‘I have killed myself by this creek in the hope that animals may tear me apart that it might make some of her family happy.’

As an apparent after thought, and in larger writing, he finishes with the words: ‘Please pick up all of my things. Gabby hated people who litter.’

Laundrie began the notebook with the personal message to Gabby, writing: ‘I wish I could be at your side, I wish I could be talking to you right now. I’d be going through every memory getting even more xxx for the future. But we’ve lost our future.

‘I can’t be without you. I’ve lost every day we (indistinct) spent together… I’ll never get to play with (indistinct) again. Never go hiking with T….I can’t bear to look at our photos, to recall great times because it is why I cannot go on.

‘When I close my eyes I will think of laughing on the roof of the van, falling asleep to the sight of a (indistinct) at the crystal geyser. I will always love you.’

Brian Laundrie and Gabby Petito were engaged to be married prior to their deaths

The pair had been travelling on a cross-country trip together since July 2, when they left New York. Petito was reported missing on September 11

Attorney Bertolino passed on to the images from his notebook to after he and the Petitos’ attorney Patrick Reilly met with the FBI in Tampa, Florida, on Friday to take possession of Brian and Gabby’s personal items.

The meeting came three days after Gabby’s distraught mom cried in a courtroom listening to her lawyer blast the actions of killer Laundrie’s parents as ‘callous and shameful’. 

Nicole Schmidt, 41, also toyed nervously with a necklace as she sat with former husband Joseph Petito, 42, the father of the van-life girl.

The devastated mother and father are suing Christopher and Roberta Laundrie, alleging they knew their son had murdered Gabby after he returned to their Florida home alone – and tried to help him flee authorities.

They claim the Laundries are guilty of ‘inflicting intentional emotional distress’ and that a statement issued by their lawyer hopeful of a successful end to the search for then-missing Gabby was ‘outrageous’ because they allegedly already knew she was dead.

Their attorney Reilly told Sarasota County Court, Florida: ‘This is case not simply about the silence of Robert and Christopher Laundrie who knew their son had brutally murdered Gabby Petito.’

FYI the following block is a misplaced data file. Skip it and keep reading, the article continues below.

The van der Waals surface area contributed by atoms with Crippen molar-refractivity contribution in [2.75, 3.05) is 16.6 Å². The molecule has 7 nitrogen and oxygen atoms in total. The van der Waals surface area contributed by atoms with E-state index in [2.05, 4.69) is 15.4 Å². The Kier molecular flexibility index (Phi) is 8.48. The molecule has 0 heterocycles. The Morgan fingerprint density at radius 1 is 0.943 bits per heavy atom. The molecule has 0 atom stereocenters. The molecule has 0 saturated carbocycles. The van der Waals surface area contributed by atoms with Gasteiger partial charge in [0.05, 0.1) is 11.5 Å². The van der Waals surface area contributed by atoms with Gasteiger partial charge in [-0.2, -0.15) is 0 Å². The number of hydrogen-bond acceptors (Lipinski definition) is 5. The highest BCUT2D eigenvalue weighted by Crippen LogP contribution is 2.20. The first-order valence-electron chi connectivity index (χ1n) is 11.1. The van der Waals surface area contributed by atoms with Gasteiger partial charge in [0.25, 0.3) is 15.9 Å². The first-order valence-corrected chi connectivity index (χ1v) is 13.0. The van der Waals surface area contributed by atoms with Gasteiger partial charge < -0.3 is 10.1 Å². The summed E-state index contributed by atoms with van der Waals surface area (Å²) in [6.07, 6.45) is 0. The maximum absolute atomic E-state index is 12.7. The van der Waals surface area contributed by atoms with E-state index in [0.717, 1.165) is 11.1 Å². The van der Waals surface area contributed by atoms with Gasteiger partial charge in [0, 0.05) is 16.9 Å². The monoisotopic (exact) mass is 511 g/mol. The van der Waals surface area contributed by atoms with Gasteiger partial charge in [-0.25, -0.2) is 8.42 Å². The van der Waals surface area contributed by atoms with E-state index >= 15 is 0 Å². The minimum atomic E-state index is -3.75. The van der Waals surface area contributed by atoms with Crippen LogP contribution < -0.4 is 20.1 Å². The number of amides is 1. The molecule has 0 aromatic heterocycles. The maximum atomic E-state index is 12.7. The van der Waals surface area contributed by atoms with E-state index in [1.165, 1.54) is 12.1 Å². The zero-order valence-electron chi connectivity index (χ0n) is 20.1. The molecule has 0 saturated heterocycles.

He said it also wasn’t about their ‘callous refusal despite pleas from the Petito family’ to speak out about whether not Gabby was alive – or if she wasn’t the location of her body.

‘It’s about a course of conduct that they committed from when they learned on August 28, 2021 that their son had brutally murdered Gabby Petito,’ he said.

Reilly said this included the statement that was made by the attorney advising them at the time, Steve Bertolino, regarding their wish for a successful end to the search.

The Laundries were not in court, but were spotted the following day by near their home in North Port.

Judge Hunter W. Carroll asked what duty did Christopher, 63, and Roberta, 56, have to do ‘anything to help’ Gabby’s parents.

‘It’s about what they did with the information that they had,’ Reilly replied. ‘Not just not disclosing what they knew.’

He added the Laundries could have made an anonymous phone call to reveal the location of Gabby’s body. The lawyer said they knew Gabby’s parents were ‘desperately searching’ for information.

The hearing was to consider the Laundries’ motion to dismiss the case. After hearing pleas from both sides, Judge Carroll said he hoped to issue a written decision in two weeks. If he dismisses the motion, the Laundries could face a jury trial next year.

It was the first time Gabby’s parents had an opportunity to be in a court over the tragic death of their daughter. Laundrie shot himself after fleeing to a Florida swamp, denying them legal justice.

However, the hearing continued the couple’s pain as they had to listen to arguments. Both sets of parents had been friendly before Gabby went missing, the court was told.

Timeline of missing Gabby Petito’s case

July 1: Gabby Petito and her boyfriend, Brian Laundrie left Blue Point, New York for a cross-country road trip

August 12: Police in Moab, Utah respond to a domestic incident involving the couple

Aug. 17: Laundrie allegedly flies back to Florida to ‘clear out a storage unit’   

Aug. 21: Petito’s father, Joseph Petito, has his last FaceTime video call with his daughter who was in Salt Lake City, Utah 

Aug. 23: Laundrie flies back to Utah to ‘rejoin Gabby’ on their trip 

Aug. 24: Petito is last seen at a hotel in Salt Lake City with Laundrie

Aug. 25: Petito makes final call to her mother, Nichole Schmidt, saying she was in Grand Teton National Park

Aug. 25 or 26: The couple chats with the owner of a shop called ‘Rustic Row’ in Victor, Utah for about 20 minutes